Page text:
Creators of fraudulent crypto assets beware. A recent court decision supported investors, creators and marketers of legitimate crypto assets, and the integrity of the crypto asset market as a whole.
While the creator of BitConnect remains at large and is facing his own indictment for his role in the scheme that allegedly defrauded investors of $2.4 Billion, this case focuses on the promoters and marketers of a commodity known as BitConnect Coin.
The U.S. Department of Justice has obtained an indictment that BitConnect Coin was not a legitimate investment. It was a Ponzi scheme. Existing investors returns were paid for and driven by the capital of new investors.
In a private lawsuit brought against promotors of BitConnect, the plaintiffs alleged (among other allegations) that the promotors violated section 12 of the Securities Act by selling unregistered securities through their BitConnect videos. Some defendants moved to dismiss, arguing that they were only liable under the Securities Act if they had offered or sold the plaintiffs a security. They claimed they had not, because their videos did not “directly communicate” with the plaintiffs. The District Court granted the motion to dismiss, but the case at hand in the United States Court of Appeals, Eleventh Circuit, reversed the lower court’s decision and remanded the case for further proceedings.
The Appellate Court held that a person can solicit a purchase via videos posted to promote a security in a mass communication. The court held that these online videos are no different from other forms of mass communication such as newspaper or radio advertisements. This judgment is consistent with the longstanding interpretation of the Security Act, that a solicitation does not need to be “personal” to trigger liability. Broadly disseminated communications such as newspaper and radio advertisements can convey a solicitation, and now so can social media posts and online videos. This ruling firmly places new forms of communication such as online videos and social media posts as being no different from mass communication predecessors such as newspaper and radio advertisements, and therefore makes those who promote securities on social media potentially liable under section 12 of the Securities Act.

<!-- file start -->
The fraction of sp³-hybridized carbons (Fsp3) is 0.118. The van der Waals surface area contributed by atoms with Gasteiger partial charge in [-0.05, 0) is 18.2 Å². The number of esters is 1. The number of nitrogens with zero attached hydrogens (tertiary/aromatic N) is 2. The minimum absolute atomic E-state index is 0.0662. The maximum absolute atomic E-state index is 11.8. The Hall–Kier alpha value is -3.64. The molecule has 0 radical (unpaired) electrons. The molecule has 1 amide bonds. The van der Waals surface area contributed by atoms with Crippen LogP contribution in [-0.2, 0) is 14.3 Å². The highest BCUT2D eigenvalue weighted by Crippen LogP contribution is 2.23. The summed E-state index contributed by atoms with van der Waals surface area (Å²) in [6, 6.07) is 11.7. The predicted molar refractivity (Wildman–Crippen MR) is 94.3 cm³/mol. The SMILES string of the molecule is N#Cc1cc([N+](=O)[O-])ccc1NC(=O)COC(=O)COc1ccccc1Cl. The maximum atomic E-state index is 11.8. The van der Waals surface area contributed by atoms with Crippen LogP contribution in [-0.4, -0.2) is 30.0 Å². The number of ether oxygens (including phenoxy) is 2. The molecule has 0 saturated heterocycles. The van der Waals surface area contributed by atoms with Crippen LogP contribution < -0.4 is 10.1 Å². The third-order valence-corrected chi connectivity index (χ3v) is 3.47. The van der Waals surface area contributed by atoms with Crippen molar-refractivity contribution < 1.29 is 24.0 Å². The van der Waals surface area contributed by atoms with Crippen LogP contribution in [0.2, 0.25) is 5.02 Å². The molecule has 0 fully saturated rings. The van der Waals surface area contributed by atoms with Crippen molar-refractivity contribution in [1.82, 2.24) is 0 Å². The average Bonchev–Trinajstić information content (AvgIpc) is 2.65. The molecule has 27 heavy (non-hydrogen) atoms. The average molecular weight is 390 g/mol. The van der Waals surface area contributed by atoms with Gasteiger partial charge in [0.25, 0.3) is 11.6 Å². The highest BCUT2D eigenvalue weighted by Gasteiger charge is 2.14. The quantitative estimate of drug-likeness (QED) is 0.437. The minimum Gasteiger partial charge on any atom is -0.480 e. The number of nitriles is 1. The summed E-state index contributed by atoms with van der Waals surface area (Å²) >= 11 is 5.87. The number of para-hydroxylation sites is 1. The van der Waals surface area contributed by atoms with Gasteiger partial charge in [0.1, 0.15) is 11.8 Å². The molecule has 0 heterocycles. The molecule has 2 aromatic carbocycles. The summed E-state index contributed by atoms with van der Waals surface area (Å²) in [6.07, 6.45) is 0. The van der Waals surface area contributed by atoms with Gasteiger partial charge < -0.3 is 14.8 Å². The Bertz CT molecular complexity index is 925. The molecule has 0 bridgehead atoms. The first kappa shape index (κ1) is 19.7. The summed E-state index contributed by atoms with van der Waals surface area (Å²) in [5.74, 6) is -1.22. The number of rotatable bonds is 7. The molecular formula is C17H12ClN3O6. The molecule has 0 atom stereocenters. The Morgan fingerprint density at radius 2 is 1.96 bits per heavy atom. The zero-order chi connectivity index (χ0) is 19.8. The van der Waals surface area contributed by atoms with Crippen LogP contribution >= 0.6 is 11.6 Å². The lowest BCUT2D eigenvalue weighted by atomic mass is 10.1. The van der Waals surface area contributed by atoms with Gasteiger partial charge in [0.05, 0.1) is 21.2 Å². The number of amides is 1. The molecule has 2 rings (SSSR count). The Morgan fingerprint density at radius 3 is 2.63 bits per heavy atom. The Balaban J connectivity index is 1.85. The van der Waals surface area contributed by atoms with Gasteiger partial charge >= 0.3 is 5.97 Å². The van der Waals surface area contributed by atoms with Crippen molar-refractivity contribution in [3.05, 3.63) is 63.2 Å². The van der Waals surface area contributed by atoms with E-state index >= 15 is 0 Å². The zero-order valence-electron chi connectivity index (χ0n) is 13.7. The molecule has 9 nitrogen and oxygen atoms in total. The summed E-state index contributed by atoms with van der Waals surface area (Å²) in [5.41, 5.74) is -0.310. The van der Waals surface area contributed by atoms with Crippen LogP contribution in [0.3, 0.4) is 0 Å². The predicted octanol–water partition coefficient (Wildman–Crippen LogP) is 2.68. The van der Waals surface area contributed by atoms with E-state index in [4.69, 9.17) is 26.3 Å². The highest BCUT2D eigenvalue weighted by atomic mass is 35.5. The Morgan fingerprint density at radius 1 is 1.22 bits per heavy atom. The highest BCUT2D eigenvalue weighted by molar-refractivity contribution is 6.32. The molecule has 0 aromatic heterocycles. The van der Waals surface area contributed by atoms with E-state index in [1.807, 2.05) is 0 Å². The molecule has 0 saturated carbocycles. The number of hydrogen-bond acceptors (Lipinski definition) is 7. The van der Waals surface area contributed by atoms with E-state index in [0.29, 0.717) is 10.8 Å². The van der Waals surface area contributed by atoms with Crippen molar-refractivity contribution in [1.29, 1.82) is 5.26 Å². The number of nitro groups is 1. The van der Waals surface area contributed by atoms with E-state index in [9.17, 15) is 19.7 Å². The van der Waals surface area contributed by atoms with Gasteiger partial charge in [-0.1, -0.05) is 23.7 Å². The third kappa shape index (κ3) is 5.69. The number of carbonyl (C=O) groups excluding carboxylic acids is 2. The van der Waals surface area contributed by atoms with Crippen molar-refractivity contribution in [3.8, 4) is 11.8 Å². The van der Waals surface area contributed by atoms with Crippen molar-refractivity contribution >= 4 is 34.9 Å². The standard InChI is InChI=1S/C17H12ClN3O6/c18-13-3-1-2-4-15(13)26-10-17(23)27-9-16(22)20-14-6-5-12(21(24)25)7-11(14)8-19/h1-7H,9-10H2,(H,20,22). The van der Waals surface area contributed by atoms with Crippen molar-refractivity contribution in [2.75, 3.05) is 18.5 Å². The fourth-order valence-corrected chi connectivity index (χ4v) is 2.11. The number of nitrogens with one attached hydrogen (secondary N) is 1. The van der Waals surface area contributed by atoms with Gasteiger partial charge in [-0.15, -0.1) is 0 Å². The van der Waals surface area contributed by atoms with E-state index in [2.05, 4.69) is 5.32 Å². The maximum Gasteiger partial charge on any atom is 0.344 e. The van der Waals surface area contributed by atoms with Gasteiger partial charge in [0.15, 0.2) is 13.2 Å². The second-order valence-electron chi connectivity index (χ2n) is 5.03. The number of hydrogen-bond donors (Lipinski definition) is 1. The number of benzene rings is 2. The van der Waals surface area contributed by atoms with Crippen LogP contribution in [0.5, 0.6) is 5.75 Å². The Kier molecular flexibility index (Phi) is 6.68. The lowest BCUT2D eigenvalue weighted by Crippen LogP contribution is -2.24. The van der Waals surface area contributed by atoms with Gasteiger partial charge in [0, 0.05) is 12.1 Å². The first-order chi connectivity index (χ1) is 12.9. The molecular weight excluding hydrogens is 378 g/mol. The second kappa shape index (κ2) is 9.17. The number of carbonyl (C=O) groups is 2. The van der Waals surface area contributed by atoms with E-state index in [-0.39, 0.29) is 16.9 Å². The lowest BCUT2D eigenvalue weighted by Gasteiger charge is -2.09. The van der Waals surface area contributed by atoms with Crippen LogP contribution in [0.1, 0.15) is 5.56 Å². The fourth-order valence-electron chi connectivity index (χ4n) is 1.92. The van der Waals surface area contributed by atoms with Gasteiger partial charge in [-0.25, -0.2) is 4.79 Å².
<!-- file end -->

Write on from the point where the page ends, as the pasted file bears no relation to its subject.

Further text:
The use of social media has created a tremendous opportunity for entrepreneurs who are creating innovative products and solutions in the crypto asset market. However, as this case demonstrates, it also creates a dangerous mix. In what essentially amounts to a modern day gold rush, fraudsters have sought to capitalize on the opportunity that has presented itself now that technology has created new forms of investment and solicitation. Creators and marketers of crypto assets can now reach a global audience of millions through podcasts, social media posts, online videos, and weblinks. The court’s ruling helps remove the gray area that these fraudsters attempt to use to avoid liability, and makes this wild west a little safer.
Trust is paramount when it comes to money, markets, and consumers. Ultimately, this ruling helps create a more reliable marketplace where capital is more likely to flow to legitimate sources because it is becoming more difficult for fraudsters to operate in this space without any repercussions. Creators and marketers of legitimate crypto assets should celebrate, and fraudsters should beware, because the law is catching up.
Paul Guirguis assisted in the preparation of this post.